• JEng

    I’m afraid agencies will then be encouraged to move to places like Harlem and LES further chipping away at the sweet location of Chinatown and Little Italy while rent regulation is strengthened, property taxes increase and retail lease regulation is threatened. Tourists are not necessarily satisfied with spending an afternoon in the area anymore.

  • JEng

    What was the reason for this? because of deliveries? or because customers like to jump out and do pickups?

    Is closing the streets a security measure for terrorism?

    Do the merchants VOTE and say all of them want the street closed?

  • JEng

    Isn’t that going to alienate the current administration from these voters?

  • JEng

    Seriously, I thought Chinatown retail was luckier than LES BECAUSE Chinatown has the govt agencies and courthouses. My brief retail experience (required by a very strict lease) did not have had any real patronage from Chinatown and was mostly those govt employees. What if we lose the agencies to other neighborhoods like Harlem – it could happen. Dept of Probation is gone, right?

    Have the merchants ALL voted against these regular daily customers taking up a quarter of the parking spots in the area? They are the ones who will be damaged if these agencies feel their employees would be happier in bigger, newer, cheaper more comfortable digs uptown.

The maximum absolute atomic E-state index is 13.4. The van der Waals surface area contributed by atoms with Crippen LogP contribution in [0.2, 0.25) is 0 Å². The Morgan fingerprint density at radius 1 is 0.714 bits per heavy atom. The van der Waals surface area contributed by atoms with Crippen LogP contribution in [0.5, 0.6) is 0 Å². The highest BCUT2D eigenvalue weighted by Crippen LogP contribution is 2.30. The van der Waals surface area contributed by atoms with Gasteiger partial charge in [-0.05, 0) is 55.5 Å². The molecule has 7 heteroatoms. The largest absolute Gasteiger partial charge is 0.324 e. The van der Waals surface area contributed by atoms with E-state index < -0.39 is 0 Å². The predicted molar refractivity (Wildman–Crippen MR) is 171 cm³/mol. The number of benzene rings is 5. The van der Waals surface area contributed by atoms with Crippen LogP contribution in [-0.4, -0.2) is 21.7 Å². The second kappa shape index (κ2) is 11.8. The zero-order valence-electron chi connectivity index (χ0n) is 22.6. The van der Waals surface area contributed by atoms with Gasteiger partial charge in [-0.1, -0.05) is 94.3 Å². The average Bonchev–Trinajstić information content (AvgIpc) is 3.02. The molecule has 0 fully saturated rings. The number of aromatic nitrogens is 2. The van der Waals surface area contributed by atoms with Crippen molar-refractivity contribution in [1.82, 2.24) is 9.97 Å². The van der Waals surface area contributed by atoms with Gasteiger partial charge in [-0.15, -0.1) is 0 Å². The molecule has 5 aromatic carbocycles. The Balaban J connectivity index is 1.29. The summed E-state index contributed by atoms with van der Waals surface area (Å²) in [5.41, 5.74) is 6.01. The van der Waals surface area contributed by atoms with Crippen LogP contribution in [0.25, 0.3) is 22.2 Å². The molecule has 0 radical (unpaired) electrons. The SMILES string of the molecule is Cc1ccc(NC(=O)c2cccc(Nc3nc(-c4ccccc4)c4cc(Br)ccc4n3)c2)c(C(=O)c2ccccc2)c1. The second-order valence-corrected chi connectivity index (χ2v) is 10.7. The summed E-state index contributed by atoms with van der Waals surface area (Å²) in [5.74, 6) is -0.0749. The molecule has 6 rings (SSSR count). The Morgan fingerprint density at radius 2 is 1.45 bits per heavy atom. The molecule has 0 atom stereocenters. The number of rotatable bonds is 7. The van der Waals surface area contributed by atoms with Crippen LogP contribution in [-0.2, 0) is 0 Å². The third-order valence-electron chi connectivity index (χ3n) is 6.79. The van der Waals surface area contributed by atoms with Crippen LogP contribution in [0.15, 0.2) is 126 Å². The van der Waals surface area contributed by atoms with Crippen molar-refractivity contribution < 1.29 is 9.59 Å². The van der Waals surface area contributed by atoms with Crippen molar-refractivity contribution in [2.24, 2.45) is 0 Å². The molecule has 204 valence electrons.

• joe redford

    this country is filled with asholes. I want to find another country to live in. I certainly cannot live in a big city.

  • joe redford

    I once parked in a half full parking lot. It was 2 rows of parking. row 1 was full or nearly full. Row 2 was empty. I had a new car so i parked in one space in row 2. I was not taking up 2 spaces. When I came back I found a suv pinned against my drivers door practically. He was 3 inches from my drivers door, so I had to climb over, the passenger door to get in. This evil act done intentionally to piss me off was unreal .He had 20 open spaces and goes out of his way to ruin someones day. If I had a gun his windows would have been shot out. I am not vindictive but that deserver retribution ,enough said.